In nuclear reactions, significant changes occur in the composition of the nuclei of the atoms involved. These reactions usually release tremendous amounts of energy. One of the reasons for the nuclear changes can be attributed to the stability of the nucleus.
The formation of nucleus from the subatomic particles - neutrons and protons, results in the release of energy. The mass of these individual particles in the nucleus is greater than that of the actual nucleus that is formed. This loss of mass is due to the change of mass into energy. The energy-mass relation can be represented in terms of the equation:
E = mc2,
where m represents the mass, and c represents the speed of light (3x108 m/s).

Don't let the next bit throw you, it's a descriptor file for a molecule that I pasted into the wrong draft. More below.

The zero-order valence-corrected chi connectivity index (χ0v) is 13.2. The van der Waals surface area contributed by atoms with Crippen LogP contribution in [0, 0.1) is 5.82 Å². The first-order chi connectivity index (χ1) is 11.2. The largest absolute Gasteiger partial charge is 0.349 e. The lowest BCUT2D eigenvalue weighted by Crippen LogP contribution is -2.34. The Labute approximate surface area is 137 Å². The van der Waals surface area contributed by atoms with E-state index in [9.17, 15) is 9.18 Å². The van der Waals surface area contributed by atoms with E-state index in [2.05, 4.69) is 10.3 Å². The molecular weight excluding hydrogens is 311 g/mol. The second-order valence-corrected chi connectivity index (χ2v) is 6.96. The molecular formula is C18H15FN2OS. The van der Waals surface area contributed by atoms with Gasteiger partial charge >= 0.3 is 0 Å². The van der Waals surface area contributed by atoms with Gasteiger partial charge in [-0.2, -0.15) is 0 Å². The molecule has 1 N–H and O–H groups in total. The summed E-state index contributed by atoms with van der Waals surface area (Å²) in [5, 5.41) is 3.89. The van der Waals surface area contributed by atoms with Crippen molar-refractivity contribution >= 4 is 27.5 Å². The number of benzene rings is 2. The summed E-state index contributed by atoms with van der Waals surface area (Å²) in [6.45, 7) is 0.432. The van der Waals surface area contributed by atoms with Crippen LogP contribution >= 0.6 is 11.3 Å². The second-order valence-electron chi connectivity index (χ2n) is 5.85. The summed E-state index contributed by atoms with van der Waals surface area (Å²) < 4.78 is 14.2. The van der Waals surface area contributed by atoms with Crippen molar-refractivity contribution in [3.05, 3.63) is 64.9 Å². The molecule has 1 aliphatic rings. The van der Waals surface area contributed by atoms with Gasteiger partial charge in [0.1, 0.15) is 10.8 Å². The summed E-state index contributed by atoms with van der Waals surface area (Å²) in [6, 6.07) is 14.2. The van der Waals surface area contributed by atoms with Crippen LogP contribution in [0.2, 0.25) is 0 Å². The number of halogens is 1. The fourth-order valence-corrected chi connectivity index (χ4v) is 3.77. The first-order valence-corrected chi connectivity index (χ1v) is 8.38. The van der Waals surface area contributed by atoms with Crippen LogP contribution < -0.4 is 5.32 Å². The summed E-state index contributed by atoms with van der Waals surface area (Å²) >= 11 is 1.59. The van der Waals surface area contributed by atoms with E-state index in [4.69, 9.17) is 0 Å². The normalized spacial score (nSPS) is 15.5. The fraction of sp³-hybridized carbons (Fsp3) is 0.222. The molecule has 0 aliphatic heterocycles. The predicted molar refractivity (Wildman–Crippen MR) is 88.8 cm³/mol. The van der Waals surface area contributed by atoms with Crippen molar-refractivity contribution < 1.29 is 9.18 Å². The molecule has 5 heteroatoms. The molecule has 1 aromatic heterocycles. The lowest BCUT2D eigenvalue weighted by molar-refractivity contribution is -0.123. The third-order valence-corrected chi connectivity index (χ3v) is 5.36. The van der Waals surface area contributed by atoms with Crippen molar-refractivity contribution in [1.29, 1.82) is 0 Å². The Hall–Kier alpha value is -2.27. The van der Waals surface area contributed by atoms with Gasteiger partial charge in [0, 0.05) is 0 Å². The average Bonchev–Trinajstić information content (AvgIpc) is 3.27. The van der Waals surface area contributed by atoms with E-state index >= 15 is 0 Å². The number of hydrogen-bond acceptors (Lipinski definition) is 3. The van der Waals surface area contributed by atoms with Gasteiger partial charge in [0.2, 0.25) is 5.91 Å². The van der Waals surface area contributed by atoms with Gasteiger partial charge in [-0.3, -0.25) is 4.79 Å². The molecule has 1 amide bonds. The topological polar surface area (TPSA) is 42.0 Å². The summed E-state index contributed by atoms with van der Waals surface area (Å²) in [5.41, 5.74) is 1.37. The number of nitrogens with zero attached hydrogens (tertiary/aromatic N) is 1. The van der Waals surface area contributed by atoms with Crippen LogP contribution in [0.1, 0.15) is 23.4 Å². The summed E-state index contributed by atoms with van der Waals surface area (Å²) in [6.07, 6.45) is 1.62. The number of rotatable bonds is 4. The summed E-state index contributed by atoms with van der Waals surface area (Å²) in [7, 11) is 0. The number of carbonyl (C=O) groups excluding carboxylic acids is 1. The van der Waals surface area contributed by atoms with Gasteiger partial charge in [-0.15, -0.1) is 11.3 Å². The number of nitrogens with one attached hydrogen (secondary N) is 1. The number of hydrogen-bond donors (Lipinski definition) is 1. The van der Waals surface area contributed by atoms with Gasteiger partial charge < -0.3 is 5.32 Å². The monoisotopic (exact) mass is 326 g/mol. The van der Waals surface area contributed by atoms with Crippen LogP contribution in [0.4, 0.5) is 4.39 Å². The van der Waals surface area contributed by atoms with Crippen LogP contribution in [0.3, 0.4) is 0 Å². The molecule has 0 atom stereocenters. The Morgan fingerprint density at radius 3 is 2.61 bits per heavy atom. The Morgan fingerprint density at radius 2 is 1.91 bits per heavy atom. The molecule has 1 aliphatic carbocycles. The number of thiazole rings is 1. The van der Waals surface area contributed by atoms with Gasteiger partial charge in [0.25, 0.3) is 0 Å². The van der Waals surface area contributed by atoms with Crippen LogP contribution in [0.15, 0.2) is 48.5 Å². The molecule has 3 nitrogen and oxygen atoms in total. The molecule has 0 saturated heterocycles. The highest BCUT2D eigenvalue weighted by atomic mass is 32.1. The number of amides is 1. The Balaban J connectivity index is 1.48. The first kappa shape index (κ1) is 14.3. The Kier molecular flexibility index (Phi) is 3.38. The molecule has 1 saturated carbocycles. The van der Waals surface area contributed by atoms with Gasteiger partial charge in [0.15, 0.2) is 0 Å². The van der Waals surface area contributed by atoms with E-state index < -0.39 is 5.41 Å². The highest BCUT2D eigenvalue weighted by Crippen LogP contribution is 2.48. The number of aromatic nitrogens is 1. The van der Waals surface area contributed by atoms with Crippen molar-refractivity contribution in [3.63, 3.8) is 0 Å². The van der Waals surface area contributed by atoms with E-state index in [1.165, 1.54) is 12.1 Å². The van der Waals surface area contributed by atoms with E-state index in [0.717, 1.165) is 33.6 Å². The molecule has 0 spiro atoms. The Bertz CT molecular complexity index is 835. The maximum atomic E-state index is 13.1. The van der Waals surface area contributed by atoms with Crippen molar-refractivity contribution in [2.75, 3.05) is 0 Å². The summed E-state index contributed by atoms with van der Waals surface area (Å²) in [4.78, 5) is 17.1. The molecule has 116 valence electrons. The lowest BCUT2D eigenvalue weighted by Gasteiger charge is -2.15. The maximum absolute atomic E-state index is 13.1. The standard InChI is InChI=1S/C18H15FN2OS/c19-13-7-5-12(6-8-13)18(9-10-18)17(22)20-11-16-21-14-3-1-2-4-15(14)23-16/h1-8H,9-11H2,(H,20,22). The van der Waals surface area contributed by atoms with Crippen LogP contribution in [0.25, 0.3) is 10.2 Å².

If the nucleus of an atom is not stable, it can get transformed into another nucleus. A plot of the number of neutrons versus the number of protons is often used to assess the stability trends of elements. If the number of protons and neutrons are equal, the nucleus is considered to be reasonably stable. As the atomic number increases, the trend changes.
Isotopes of elements having atomic numbers above »83 are unstable atoms. These unstable atoms can undergo disintegrations. The half-lives of some radioactive elements are shown in Table 1.
The most probable set of particles that were given off during the series of nuclear changes from 232Th to 224Ra are: